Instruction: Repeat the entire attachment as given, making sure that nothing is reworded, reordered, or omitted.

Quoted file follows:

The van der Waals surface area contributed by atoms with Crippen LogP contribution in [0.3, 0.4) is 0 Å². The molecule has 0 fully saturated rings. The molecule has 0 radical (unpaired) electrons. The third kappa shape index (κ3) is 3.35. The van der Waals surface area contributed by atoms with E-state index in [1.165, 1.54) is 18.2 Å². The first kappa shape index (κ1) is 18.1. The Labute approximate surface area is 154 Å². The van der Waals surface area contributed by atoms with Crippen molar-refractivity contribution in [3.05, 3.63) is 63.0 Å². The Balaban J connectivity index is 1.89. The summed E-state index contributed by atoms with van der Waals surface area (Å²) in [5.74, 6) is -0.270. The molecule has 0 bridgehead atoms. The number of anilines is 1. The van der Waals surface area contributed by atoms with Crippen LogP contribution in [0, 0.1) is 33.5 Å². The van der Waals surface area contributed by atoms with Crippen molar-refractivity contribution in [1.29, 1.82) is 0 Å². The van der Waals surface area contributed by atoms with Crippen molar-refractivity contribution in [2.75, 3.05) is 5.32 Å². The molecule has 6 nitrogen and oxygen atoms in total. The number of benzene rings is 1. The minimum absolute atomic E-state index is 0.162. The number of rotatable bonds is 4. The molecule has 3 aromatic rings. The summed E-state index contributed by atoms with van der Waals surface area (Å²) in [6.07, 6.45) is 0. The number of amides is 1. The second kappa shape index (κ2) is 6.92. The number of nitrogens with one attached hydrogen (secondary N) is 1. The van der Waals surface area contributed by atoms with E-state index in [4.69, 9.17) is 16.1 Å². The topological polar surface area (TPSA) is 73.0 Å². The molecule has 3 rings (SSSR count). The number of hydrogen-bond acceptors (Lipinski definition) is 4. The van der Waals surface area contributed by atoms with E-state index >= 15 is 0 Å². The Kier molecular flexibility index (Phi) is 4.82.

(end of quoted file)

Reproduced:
The van der Waals surface area contributed by atoms with Crippen LogP contribution in [0.3, 0.4) is 0 Å². The molecule has 0 fully saturated rings. The molecule has 0 radical (unpaired) electrons. The third kappa shape index (κ3) is 3.35. The van der Waals surface area contributed by atoms with E-state index in [1.165, 1.54) is 18.2 Å². The first kappa shape index (κ1) is 18.1. The Labute approximate surface area is 154 Å². The van der Waals surface area contributed by atoms with Crippen molar-refractivity contribution in [3.05, 3.63) is 63.0 Å². The Balaban J connectivity index is 1.89. The summed E-state index contributed by atoms with van der Waals surface area (Å²) in [5.74, 6) is -0.270. The molecule has 0 bridgehead atoms. The number of anilines is 1. The van der Waals surface area contributed by atoms with Crippen LogP contribution in [0, 0.1) is 33.5 Å². The van der Waals surface area contributed by atoms with Crippen molar-refractivity contribution in [1.29, 1.82) is 0 Å². The van der Waals surface area contributed by atoms with Crippen molar-refractivity contribution in [2.75, 3.05) is 5.32 Å². The molecule has 6 nitrogen and oxygen atoms in total. The number of benzene rings is 1. The minimum absolute atomic E-state index is 0.162. The number of rotatable bonds is 4. The molecule has 3 aromatic rings. The summed E-state index contributed by atoms with van der Waals surface area (Å²) in [6.07, 6.45) is 0. The number of amides is 1. The second kappa shape index (κ2) is 6.92. The number of nitrogens with one attached hydrogen (secondary N) is 1. The van der Waals surface area contributed by atoms with E-state index in [4.69, 9.17) is 16.1 Å². The topological polar surface area (TPSA) is 73.0 Å². The molecule has 3 rings (SSSR count). The number of hydrogen-bond acceptors (Lipinski definition) is 4. The van der Waals surface area contributed by atoms with E-state index >= 15 is 0 Å². The Kier molecular flexibility index (Phi) is 4.82.